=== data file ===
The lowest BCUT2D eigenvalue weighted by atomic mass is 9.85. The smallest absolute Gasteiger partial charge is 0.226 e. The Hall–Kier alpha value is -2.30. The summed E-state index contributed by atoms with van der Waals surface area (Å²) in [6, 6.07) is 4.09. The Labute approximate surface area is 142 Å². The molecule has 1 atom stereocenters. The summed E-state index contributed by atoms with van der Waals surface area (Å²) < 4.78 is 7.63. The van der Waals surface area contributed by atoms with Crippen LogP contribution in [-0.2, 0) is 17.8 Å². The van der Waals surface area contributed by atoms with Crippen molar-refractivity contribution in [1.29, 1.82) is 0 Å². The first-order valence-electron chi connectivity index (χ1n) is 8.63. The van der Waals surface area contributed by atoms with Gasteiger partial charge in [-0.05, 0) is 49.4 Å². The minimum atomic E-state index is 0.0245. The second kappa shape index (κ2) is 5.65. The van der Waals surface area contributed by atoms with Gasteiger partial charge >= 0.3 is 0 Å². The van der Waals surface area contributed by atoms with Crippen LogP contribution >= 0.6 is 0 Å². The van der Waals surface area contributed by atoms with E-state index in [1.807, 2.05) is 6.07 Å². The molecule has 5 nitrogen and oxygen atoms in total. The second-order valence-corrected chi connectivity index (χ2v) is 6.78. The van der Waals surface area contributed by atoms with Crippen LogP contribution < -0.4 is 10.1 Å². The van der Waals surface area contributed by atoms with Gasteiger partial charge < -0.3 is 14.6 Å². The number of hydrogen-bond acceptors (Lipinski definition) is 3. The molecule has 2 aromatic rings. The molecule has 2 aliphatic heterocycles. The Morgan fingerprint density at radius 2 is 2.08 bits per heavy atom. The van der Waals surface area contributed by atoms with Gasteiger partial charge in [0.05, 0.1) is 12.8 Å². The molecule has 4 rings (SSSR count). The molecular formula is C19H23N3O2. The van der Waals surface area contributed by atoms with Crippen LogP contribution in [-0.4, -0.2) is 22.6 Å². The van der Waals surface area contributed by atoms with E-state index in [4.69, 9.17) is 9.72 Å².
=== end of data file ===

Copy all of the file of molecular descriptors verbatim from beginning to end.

The lowest BCUT2D eigenvalue weighted by atomic mass is 9.85. The smallest absolute Gasteiger partial charge is 0.226 e. The Hall–Kier alpha value is -2.30. The summed E-state index contributed by atoms with van der Waals surface area (Å²) in [6, 6.07) is 4.09. The Labute approximate surface area is 142 Å². The molecule has 1 atom stereocenters. The summed E-state index contributed by atoms with van der Waals surface area (Å²) < 4.78 is 7.63. The van der Waals surface area contributed by atoms with Crippen LogP contribution in [-0.2, 0) is 17.8 Å². The van der Waals surface area contributed by atoms with Crippen molar-refractivity contribution in [1.29, 1.82) is 0 Å². The first-order valence-electron chi connectivity index (χ1n) is 8.63. The van der Waals surface area contributed by atoms with Gasteiger partial charge in [-0.05, 0) is 49.4 Å². The minimum atomic E-state index is 0.0245. The second kappa shape index (κ2) is 5.65. The van der Waals surface area contributed by atoms with Gasteiger partial charge >= 0.3 is 0 Å². The van der Waals surface area contributed by atoms with Crippen LogP contribution >= 0.6 is 0 Å². The van der Waals surface area contributed by atoms with E-state index in [1.807, 2.05) is 6.07 Å². The molecule has 5 nitrogen and oxygen atoms in total. The second-order valence-corrected chi connectivity index (χ2v) is 6.78. The van der Waals surface area contributed by atoms with Crippen LogP contribution < -0.4 is 10.1 Å². The van der Waals surface area contributed by atoms with Gasteiger partial charge < -0.3 is 14.6 Å². The number of hydrogen-bond acceptors (Lipinski definition) is 3. The molecule has 2 aromatic rings. The molecule has 2 aliphatic heterocycles. The Morgan fingerprint density at radius 2 is 2.08 bits per heavy atom. The van der Waals surface area contributed by atoms with Gasteiger partial charge in [0.05, 0.1) is 12.8 Å². The molecule has 4 rings (SSSR count). The molecular formula is C19H23N3O2. The van der Waals surface area contributed by atoms with Crippen LogP contribution in [-0.4, -0.2) is 22.6 Å². The van der Waals surface area contributed by atoms with E-state index in [4.69, 9.17) is 9.72 Å².